What really happened, Brown says in the book, is that Bohn-Chin was jealous over his fling with Steinem, whom he met while she was doing a magazine profile of him while he was filming in Arizona. Bohn-Chin left his apartment--with Brown's car--and went to stay with a girlfriend. He talked Bohn-Chin into returning home; they planned a playful evening with three other women.
Unfortunately, while Bohn-Chin was on the phone with this girlfriend, Brown started getting jealous. And they started fighting. And the neighbors called the police. While Brown was trying to persuade the police, at one point with his forearm, that it was just a minor domestic dispute, Eva Bohn-Chin "kind of freaked" and tried to vamoose over a rear balcony, but fell and rolled under it.
The police, meanwhile, handcuffed Brown and took him to the station, and despite the lack of any allegations from Bohn-Chin, threatened to charge him with attempted murder. The police leaked the incident to the press but didn't charge him with striking her. "And the toughest thing I did to Eva was slap her."
And he knows that was wrong. "I have also slapped other women," he wrote. "And I never should have, and I never should have slapped Eva, no matter how crazy we were at the time. I don't think any man should slap a woman. In a perfect world, I don't think any man should slap anyone. . . . I don't start fights, but sometimes I don't walk away from them. It hasn't happened in a long time, but it's happened, and I regret those times. I should have been more in control of myself, stronger, more adult."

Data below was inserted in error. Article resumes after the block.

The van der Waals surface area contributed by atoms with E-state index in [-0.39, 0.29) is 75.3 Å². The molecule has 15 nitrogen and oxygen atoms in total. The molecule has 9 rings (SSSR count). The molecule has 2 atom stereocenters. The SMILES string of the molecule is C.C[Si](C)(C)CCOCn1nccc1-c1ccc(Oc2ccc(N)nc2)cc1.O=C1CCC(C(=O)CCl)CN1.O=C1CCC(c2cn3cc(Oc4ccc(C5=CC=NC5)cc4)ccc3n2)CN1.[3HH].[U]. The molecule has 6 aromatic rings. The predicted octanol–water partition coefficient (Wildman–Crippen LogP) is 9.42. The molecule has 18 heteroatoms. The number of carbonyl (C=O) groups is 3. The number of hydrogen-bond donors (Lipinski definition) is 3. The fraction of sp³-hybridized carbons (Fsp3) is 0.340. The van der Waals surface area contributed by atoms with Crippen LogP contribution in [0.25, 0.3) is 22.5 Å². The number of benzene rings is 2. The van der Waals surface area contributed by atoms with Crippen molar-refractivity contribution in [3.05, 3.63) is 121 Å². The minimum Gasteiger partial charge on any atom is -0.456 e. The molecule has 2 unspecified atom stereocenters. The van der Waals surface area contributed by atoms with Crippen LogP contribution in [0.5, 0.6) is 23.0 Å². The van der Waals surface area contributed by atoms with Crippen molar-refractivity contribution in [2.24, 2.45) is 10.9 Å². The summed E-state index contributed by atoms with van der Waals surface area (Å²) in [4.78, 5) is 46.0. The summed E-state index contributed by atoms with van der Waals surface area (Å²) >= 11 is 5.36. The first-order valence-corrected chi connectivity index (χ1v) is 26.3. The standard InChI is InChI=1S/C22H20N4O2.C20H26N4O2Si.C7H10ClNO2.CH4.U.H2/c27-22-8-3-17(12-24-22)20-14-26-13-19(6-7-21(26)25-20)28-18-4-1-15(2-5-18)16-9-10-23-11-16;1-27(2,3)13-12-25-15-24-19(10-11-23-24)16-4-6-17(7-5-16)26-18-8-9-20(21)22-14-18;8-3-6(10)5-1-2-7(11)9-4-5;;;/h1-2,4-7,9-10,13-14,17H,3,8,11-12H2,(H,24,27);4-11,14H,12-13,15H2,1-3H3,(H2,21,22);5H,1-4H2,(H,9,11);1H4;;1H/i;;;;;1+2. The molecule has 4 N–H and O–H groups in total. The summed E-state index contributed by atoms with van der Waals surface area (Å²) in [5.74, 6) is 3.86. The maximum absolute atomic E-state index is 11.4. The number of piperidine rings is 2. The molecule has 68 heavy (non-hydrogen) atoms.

He knows how to defuse potentially explosive situations better now, he said, and for this knowledge he credits Vital Issues, a self-improvement program for which he is executive director. The program now operates in 18 California prisons, he said, helping people in a "practical, holistic way." He gives an example:
"Recently I ordered some food delivered to my house. I gave the guy a $100 bill. He comes back at me with this 'I don't have change' thing, you know, with a real attitude. So I could see that this could easily develop into a bad scene. Instead I said, 'OK, you have three options: You can go find change. You can take a personal check. Or you can take the food back.'
"So he thinks about it. Then he said, 'Can I use your phone?' And he came back and took a check. . . . The main thing is to avoid the negative at all costs. That's the monkey. The next is to find the bottom line, the 'it.' The fact is not personal. The third thing is to evaluate the options and pick the best. In that situation, the negative could have led us in all kinds of directions. . . . Now I keep my goals in mind."
New Set of Goals